Lung disease is any problem in the lungs or that prevents the lungs from working properly. There are three main types of lung disease:
Airway diseases -- These diseases affect the tubes (airways) that carry oxygen and other gases into and out of the lungs. These diseases usually cause a narrowing or blockage of the airways. They include asthma, emphysema, bronchiectasis, and chronic bronchitis. People with airway diseases often say they feel as if they are "trying to breathe out through a straw."
Lung tissue diseases -- These diseases affect the structure of the lung tissue. Scarring or inflammation of the tissue makes the lungs unable to expand fully ("restrictive lung disease"). This makes it hard for the lungs to take in oxygen and release carbon dioxide. People with this type of lung disorder often say they feel as if they are "wearing a too-tight sweater or vest" that doesn't allow them to breath deeply. Pulmonary fibrosis and sarcoidosis are examples of lung tissue disease.
Lung circulation diseases -- These diseases affect the blood vessels in the lungs. They are caused by clotting, scarring, or inflammation of the blood vessels. They affect the ability of the lungs to take up oxygen and to release carbon dioxide. These diseases may also affect heart function.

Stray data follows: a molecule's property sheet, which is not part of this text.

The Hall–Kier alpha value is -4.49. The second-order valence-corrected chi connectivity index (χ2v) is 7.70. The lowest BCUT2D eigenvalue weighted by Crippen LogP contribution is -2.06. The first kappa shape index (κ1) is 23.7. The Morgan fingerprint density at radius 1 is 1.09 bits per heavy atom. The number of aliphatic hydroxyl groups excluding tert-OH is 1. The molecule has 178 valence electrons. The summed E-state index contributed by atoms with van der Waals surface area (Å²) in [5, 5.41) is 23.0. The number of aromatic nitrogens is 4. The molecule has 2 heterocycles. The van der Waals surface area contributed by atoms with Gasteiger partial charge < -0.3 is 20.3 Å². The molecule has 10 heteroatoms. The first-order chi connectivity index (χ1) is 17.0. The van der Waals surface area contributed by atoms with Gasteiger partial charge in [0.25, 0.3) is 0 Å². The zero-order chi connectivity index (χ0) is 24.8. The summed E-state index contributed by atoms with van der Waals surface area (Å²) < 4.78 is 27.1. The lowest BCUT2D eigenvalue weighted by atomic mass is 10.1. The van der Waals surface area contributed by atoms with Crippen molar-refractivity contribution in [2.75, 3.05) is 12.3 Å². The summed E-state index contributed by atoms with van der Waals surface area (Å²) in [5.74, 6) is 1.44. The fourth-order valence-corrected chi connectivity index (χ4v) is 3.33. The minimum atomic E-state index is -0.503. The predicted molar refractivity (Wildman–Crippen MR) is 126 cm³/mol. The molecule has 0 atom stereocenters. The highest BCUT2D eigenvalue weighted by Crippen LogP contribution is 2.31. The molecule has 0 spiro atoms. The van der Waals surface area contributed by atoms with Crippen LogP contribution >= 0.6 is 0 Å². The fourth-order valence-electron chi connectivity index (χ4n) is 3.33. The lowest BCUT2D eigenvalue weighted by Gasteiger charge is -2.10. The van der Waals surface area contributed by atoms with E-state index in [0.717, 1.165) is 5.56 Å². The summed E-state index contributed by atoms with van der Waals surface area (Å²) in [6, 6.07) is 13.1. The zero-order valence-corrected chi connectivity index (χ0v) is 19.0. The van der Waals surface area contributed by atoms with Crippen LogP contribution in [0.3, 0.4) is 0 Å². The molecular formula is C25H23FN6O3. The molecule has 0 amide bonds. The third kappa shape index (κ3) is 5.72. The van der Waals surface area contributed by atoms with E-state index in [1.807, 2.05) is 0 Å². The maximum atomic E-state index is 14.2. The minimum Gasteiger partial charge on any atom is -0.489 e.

Many lung diseases involve a combination of these three types.
Kraft M. Approach to the patient with respiratory disease. In: Goldman L, Schafer AI, eds. Cecil Medicine. 24th ed. Philadelphia, Pa: Saunders Elsevier; 2011:chap 83.
David C. Dugdale, III, MD, Professor of Medicine, Division of General Medicine, Department of Medicine, University of Washington School of Medicine; Denis Hadjiliadis, MD, Assistant Professor of Medicine, Division of Pulmonary, Allergy and Critical Care, University of Pennsylvania, Philadelphia, PA. Also reviewed by David Zieve, MD, MHA, Medical Director, A.D.A.M. Health Solutions, Ebix, Inc.